United States of America, Plaintiff-appellee, v. Luis Samuel Reyes, Defendant-appellant, 9 F.3d 1555 (9th Cir. 1993)Annotate this Case
Submitted Oct. 20, 1993. *Decided Oct. 27, 1993
Before: BEEZER, KOZINSKI and KLEINFELD, Circuit Judges.
Luis Samuel Reyes appeals his 235-month sentence imposed following entry of guilty pleas to conspiracy to launder money and to fail to report export of monetary instruments in violation of 18 U.S.C. §§ 371, 1956, conspiracy to aid and abet the possession and distribution of cocaine in violation of 18 U.S.C. § 2, 21 U.S.C. §§ 846, 841, money laundering in violation of 18 U.S.C. § 1956(a) (1) (B) and (2) (b), and failure to report export of monetary instruments in violation of 31 U.S.C. §§ 5316(a) (1) (A), 5322. Reyes contends the district court erred by denying him a two-level downward adjustment for acceptance of responsibility pursuant to U.S.S.G. § 3E1.1. We have jurisdiction under 28 U.S.C. § 1291 and affirm.
We review for clear error the district court's factual determination that Reyes did not accept responsibility for his offenses. See United States v. Daly, 974 F.2d 1215, 1218 (9th Cir. 1992) (per curiam).
U.S.S.G. § 3E1.1 provides for a downward adjustment in the base offense level if a defendant "clearly demonstrates a recognition and affirmative acceptance of personal responsibility" for his criminal conduct. A defendant is not guaranteed a reduction under section 3E1.1 merely because he enters a guilty plea. United States v. Ramos, 923 F.2d 1346, 1360 (9th Cir. 1991). A defendant must affirmatively display "sincere contrition" for the offense of conviction, id., and the district court may deny the adjustment to a defendant who minimizes the extent of his involvement in that offense, United States v. Corley, 909 F.2d 359, 362 (9th Cir. 1990).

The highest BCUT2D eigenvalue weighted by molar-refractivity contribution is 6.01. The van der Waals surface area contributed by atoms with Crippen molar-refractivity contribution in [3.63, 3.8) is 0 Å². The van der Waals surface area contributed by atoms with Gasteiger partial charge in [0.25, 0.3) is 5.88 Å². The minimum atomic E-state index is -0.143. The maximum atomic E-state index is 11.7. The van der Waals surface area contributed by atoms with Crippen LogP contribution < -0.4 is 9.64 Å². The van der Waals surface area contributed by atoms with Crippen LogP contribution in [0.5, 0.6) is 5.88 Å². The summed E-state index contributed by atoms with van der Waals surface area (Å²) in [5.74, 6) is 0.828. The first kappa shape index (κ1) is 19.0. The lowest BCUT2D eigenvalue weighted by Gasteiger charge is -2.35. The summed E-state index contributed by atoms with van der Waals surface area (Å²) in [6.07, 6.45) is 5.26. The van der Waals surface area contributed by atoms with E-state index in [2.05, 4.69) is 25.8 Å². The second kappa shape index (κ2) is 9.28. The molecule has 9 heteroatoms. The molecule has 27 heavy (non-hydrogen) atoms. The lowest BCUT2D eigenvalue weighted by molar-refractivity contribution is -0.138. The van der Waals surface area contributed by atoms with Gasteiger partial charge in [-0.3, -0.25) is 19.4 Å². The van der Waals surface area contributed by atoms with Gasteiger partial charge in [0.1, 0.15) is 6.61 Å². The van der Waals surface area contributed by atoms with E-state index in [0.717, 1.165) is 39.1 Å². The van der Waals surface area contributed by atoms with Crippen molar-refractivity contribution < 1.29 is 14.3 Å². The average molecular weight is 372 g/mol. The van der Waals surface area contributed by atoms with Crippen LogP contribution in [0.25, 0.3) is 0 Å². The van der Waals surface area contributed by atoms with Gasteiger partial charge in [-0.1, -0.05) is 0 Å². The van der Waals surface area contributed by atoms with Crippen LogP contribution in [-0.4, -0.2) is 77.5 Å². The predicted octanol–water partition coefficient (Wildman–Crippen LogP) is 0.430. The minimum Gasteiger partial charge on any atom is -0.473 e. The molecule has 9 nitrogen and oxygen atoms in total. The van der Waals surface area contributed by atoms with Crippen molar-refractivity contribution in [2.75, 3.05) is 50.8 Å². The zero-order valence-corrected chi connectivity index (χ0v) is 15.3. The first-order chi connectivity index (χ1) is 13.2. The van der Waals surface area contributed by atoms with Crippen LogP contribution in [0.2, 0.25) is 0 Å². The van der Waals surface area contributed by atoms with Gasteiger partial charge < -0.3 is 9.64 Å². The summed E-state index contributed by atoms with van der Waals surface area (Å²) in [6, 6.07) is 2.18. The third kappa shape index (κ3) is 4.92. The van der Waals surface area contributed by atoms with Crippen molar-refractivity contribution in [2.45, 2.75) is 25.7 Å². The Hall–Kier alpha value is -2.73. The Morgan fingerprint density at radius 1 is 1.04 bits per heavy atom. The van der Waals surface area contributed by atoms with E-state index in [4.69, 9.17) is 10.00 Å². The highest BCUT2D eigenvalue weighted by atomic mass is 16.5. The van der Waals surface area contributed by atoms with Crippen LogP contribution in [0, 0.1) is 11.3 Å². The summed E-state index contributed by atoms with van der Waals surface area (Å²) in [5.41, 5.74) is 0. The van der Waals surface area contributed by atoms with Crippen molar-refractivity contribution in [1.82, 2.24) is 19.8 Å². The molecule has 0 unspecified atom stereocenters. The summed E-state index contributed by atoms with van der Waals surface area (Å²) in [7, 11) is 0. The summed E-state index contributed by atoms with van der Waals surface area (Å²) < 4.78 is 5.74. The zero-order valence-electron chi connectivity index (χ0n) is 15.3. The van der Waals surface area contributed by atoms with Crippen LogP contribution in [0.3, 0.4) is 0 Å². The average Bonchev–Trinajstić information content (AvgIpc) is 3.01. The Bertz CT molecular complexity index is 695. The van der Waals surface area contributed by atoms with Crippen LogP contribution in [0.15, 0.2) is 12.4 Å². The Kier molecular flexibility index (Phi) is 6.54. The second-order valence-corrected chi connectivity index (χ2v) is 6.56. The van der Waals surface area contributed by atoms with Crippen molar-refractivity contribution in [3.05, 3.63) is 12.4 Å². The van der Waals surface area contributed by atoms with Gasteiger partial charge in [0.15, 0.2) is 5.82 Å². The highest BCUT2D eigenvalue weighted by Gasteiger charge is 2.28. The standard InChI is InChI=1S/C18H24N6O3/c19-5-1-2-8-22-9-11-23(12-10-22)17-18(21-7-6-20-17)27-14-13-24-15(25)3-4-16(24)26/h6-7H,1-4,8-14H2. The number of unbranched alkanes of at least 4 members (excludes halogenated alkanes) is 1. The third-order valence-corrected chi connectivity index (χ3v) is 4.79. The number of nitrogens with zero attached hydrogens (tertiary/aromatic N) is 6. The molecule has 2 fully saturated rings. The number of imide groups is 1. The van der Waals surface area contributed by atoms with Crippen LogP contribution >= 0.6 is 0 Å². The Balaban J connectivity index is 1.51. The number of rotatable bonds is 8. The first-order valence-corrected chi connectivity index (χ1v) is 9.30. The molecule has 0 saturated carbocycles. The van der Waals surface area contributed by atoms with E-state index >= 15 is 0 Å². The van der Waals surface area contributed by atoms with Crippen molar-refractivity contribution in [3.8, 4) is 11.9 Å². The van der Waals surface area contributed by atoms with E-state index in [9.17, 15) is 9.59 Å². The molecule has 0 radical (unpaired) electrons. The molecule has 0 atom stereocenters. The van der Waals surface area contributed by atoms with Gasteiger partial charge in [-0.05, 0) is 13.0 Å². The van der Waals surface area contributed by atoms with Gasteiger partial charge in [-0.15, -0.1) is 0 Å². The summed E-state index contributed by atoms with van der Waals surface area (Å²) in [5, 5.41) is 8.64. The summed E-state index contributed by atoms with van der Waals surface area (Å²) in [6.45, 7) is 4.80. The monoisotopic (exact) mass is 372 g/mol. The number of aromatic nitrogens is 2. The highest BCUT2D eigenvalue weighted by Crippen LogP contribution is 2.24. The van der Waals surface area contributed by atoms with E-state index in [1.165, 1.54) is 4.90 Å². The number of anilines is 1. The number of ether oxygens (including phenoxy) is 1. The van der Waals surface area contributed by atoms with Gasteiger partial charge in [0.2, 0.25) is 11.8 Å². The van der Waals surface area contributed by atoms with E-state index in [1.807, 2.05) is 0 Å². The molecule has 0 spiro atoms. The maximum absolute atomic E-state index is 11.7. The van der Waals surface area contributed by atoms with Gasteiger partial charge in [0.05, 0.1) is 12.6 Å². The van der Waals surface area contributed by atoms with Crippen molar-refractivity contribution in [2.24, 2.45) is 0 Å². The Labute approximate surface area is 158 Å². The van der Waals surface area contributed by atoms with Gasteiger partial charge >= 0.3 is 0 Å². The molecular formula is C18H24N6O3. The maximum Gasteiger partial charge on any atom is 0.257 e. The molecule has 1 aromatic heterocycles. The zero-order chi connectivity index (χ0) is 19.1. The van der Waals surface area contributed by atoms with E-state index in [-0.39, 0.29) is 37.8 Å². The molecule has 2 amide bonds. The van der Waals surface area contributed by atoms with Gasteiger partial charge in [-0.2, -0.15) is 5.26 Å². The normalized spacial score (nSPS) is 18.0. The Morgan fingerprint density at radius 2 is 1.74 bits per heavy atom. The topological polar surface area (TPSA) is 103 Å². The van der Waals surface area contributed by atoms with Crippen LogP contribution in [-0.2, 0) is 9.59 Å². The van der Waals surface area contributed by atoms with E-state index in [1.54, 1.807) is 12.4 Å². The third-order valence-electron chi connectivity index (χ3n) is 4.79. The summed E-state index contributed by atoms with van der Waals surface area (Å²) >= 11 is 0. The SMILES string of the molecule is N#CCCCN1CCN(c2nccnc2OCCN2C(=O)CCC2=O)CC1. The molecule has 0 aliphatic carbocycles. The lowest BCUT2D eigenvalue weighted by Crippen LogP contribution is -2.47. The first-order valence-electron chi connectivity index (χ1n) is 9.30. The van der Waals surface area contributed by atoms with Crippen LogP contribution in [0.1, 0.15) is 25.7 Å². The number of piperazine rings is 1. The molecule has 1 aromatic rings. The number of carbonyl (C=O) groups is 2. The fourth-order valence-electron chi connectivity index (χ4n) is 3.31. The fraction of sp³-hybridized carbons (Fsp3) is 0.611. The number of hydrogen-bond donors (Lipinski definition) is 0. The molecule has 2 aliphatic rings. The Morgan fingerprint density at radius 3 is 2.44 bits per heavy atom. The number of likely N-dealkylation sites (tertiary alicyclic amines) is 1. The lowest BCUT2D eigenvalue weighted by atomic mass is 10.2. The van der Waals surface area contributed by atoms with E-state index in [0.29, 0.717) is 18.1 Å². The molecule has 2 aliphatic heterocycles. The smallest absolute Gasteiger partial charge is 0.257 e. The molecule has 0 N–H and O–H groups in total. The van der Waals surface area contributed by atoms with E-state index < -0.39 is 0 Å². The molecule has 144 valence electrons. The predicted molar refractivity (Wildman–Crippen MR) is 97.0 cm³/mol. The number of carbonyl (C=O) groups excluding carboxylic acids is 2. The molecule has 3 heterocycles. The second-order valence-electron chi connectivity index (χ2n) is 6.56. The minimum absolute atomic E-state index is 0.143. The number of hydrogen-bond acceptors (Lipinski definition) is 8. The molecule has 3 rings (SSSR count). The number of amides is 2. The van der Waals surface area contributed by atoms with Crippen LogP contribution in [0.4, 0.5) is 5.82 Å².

Reyes misreads the record when he argues that the district court denied him the adjustment solely because he chose to go to trial on a narcotics count in order to preserve for appeal a strictly legal issue unrelated to his guilt or innocence. The record clearly reveals that this was not the basis for the district court's decision. At sentencing, the district court noted that Reyes "did not clearly indicate his involvement in the offense," stating at his guilty plea hearing only a factual basis minimally sufficient to sustain his guilty plea. It was this minimization of his involvement in the offenses of conviction which resulted in the denial of the adjustment.
When entering his guilty pleas, Reyes admitted only that he should have known that the money he was laundering or arranging to have laundered was being sent to Columbia to aid drug trafficking and "a reasonable person in his situation should have known ... that the only probable source of those funds was narcotics trafficking." Reyes also declined to speak with the probation officer. In contrast to Reyes' statements indicating lack of knowledge of the drug trafficking conspiracy, testimony adduced at the trial on the narcotics count revealed Reyes' personal knowledge that the money he sent to Columbia was used to procure drugs for sale in the United States. Additionally, the Presentence Report indicated that Reyes was considered to be upper-level management in a Columbian drug cartel.
In light of this evidence, we hold that the district court did not clearly err by concluding that Reyes had minimized the extent of his involvement in the offenses and therefore failed to accept responsibility for the offense and conviction. See Corley, 909 F.2d at 362.